In many organizations, product teams are measured by how much they ship, not by how much impact they have on the business overall. But overall business impact is a much better measure of success. That’s why companies are defining and referring to their North Star Metric (NSM).
The North Star Metric is one key metric that quantifies the business impact of the product team. When the right NSM is chosen, it pairs the product team’s progress with tangible revenue and business growth.
A North Star Metric should do three things: measure customer value, represent the current product strategy, and be a leading indicator of revenue.
What does this look like at a company? At Amplitude, our NSM is Weekly Learning Users. This is the number of active Amplitude users who have shared a learning that was consumed by at least two other people in the previous seven days.
We recently held a webinar to discuss how three different product teams found their North Star Metric. John Cutler, coauthor of the North Star Playbook and product evangelist at Amplitude, hosted Pedro Clivati, head of growth at GrowthHackers; Inessa Lurye, VP of product at Yesware; and Sam Ahn, principal product manager at LogMeIn.
The webinar was chock-full of useful information for product leaders and left us with many takeaways. Here are seven things every product leader should know about the NSM, based on insights from our panel.
1. A great North Star Metric tells a story.
A North Star Metric may seem like a simple metric, but the best ones tell a compelling story that brings teams together. When a NSM is working, it’s a guiding light for all team members. It provides a clear goal that everyone can work toward.
“Everyone is working on many different things, everyone is busy, and everyone has their own story,” Ahn said. “The North Star Metric helps us unify all of our stories so that they relate and become part of the same story. As a result, we find meaning in our work as we contribute to this shared story.”
Lurye echoed a similar sentiment, describing how Yesware began thinking about product delivery in terms of business outcomes rather than outputs.
“For example, we would have a team work to improve the number of meetings customers are able to book, as opposed to having the team deliver a meeting-scheduling product,” Lurye said. “Through this framing, the team has a lot of opportunity to consider how they can move the needle on this outcome, as opposed to being tied to a product delivery schedule.”
A North Star Metric forces teams to crystallize vision into a cohesive story. Ultimately, the NSM becomes a rallying story for the product team. It represents a focal point, linked to inputs that the team can impact.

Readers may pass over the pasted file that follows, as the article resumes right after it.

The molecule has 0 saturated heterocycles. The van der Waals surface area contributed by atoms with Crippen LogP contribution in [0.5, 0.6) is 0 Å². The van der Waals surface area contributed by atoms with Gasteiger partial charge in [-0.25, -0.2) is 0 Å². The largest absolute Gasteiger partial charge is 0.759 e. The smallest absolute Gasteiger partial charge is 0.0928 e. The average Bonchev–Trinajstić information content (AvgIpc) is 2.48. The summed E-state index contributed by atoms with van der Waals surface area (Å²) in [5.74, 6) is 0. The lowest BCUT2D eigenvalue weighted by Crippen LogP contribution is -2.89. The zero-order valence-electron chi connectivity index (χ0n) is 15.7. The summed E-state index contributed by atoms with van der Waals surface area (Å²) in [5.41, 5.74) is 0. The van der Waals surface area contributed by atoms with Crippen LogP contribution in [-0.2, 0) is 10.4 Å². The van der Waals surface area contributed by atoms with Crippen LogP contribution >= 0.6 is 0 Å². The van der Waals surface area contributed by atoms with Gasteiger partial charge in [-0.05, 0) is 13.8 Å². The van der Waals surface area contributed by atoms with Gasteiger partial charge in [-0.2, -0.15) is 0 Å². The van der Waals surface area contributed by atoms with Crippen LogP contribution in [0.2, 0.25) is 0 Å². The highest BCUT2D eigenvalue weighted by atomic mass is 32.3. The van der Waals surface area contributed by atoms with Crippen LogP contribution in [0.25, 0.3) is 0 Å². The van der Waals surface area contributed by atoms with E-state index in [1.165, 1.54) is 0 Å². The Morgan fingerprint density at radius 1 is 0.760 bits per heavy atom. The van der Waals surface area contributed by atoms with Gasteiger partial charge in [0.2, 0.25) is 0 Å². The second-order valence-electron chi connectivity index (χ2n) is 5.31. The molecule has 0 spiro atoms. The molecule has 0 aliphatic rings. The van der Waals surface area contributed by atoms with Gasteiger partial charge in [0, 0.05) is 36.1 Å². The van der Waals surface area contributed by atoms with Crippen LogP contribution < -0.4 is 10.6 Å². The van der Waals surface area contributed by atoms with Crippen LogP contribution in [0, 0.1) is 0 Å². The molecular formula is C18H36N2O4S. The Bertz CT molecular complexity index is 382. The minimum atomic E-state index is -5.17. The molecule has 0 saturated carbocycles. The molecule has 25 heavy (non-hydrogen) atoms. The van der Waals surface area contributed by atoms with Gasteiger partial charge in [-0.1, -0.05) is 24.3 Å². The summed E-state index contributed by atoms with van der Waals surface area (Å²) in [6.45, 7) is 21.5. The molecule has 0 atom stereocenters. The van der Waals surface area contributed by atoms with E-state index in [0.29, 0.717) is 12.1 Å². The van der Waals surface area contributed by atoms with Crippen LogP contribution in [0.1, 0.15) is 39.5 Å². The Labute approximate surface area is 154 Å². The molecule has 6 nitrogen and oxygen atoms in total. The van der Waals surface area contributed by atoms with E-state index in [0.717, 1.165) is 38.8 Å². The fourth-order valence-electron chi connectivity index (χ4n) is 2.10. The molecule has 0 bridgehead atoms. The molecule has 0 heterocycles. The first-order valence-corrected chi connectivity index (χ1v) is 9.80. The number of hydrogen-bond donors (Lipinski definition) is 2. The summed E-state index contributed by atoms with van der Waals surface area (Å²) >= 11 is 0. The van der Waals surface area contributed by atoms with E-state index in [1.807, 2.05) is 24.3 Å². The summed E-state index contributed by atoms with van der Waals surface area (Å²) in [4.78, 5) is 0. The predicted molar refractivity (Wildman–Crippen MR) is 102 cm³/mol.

2. The North Star Metric brings organizational alignment.
Many executive teams think about business impact from a financial perspective. This makes sense. In order to grow, a business needs to bring in more revenue. However, “make more money” is a very general goal that doesn’t account for what teams are doing day-to-day to create more value for the users.
At any given company, there are many teams with disparate goals and initiatives. Clivati talked about how there’s a common misconception that growth marketing is only about marketing, when, to grow a company, you also need to think carefully about the product itself. “One of the biggest misconceptions is that a growth team only focuses on acquisition, but these teams can have a much bigger impact when they have the flexibility to apply their knowledge to areas like onboarding and retention.”
A North Star Metric gives everyone a metric that they can rally around. Each team can then figure out a way to move the needle on the inputs that factor into the North Star Metric.
“A North Star Metric means that every person, every team, and every department are all headed in a common direction,” Lurye said. “We are not only looking at revenue or growth or signups but also the value that we’re providing to our users.”
3. The North Star Metric can help with ambiguity and help you say “no.”
As a company grows, teams often begin pulling in different directions. There can be a lot of ambiguity about which direction to take. Without a specific metric to chase, product teams can struggle to make progress. “We were dealing with a lot of ambiguity,” Ahn said. “It made me have a feeling of emptiness in my heart.”
Ahn cited the example of LastPass. “People were thinking and talking about improving ‘digital wallets’ and other vague terms, but there was no real direction for what actions we could take. This ambiguity started creeping up and exacerbated the feeling of disparate work.”